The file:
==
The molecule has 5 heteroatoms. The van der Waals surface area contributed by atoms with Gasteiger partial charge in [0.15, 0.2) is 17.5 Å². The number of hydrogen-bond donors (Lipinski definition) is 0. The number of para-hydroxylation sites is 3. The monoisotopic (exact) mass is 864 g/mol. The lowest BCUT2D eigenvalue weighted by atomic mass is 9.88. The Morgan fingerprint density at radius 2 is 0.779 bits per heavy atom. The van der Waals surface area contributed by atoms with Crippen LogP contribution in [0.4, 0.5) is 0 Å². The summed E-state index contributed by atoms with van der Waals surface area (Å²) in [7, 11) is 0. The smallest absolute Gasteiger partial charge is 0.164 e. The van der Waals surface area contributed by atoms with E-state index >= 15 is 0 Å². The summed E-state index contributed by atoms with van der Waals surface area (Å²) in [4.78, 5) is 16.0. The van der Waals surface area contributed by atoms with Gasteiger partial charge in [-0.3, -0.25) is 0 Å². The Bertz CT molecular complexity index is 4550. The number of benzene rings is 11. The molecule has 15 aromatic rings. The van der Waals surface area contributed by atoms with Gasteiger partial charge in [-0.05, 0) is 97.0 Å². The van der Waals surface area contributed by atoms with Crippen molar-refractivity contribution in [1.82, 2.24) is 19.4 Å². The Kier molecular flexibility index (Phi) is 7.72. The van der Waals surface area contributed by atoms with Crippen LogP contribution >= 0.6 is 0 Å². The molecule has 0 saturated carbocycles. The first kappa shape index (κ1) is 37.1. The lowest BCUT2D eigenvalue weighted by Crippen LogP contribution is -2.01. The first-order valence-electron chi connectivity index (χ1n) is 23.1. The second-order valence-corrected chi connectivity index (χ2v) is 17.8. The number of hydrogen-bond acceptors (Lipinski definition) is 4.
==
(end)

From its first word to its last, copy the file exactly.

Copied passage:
The molecule has 5 heteroatoms. The van der Waals surface area contributed by atoms with Gasteiger partial charge in [0.15, 0.2) is 17.5 Å². The number of hydrogen-bond donors (Lipinski definition) is 0. The number of para-hydroxylation sites is 3. The monoisotopic (exact) mass is 864 g/mol. The lowest BCUT2D eigenvalue weighted by atomic mass is 9.88. The Morgan fingerprint density at radius 2 is 0.779 bits per heavy atom. The van der Waals surface area contributed by atoms with Crippen LogP contribution in [0.4, 0.5) is 0 Å². The summed E-state index contributed by atoms with van der Waals surface area (Å²) in [7, 11) is 0. The smallest absolute Gasteiger partial charge is 0.164 e. The van der Waals surface area contributed by atoms with E-state index >= 15 is 0 Å². The summed E-state index contributed by atoms with van der Waals surface area (Å²) in [4.78, 5) is 16.0. The van der Waals surface area contributed by atoms with Gasteiger partial charge in [-0.3, -0.25) is 0 Å². The Bertz CT molecular complexity index is 4550. The number of benzene rings is 11. The molecule has 15 aromatic rings. The van der Waals surface area contributed by atoms with Gasteiger partial charge in [-0.05, 0) is 97.0 Å². The van der Waals surface area contributed by atoms with Crippen molar-refractivity contribution in [1.82, 2.24) is 19.4 Å². The Kier molecular flexibility index (Phi) is 7.72. The van der Waals surface area contributed by atoms with Crippen LogP contribution >= 0.6 is 0 Å². The molecule has 0 saturated carbocycles. The first kappa shape index (κ1) is 37.1. The lowest BCUT2D eigenvalue weighted by Crippen LogP contribution is -2.01. The first-order valence-electron chi connectivity index (χ1n) is 23.1. The second-order valence-corrected chi connectivity index (χ2v) is 17.8. The number of hydrogen-bond acceptors (Lipinski definition) is 4.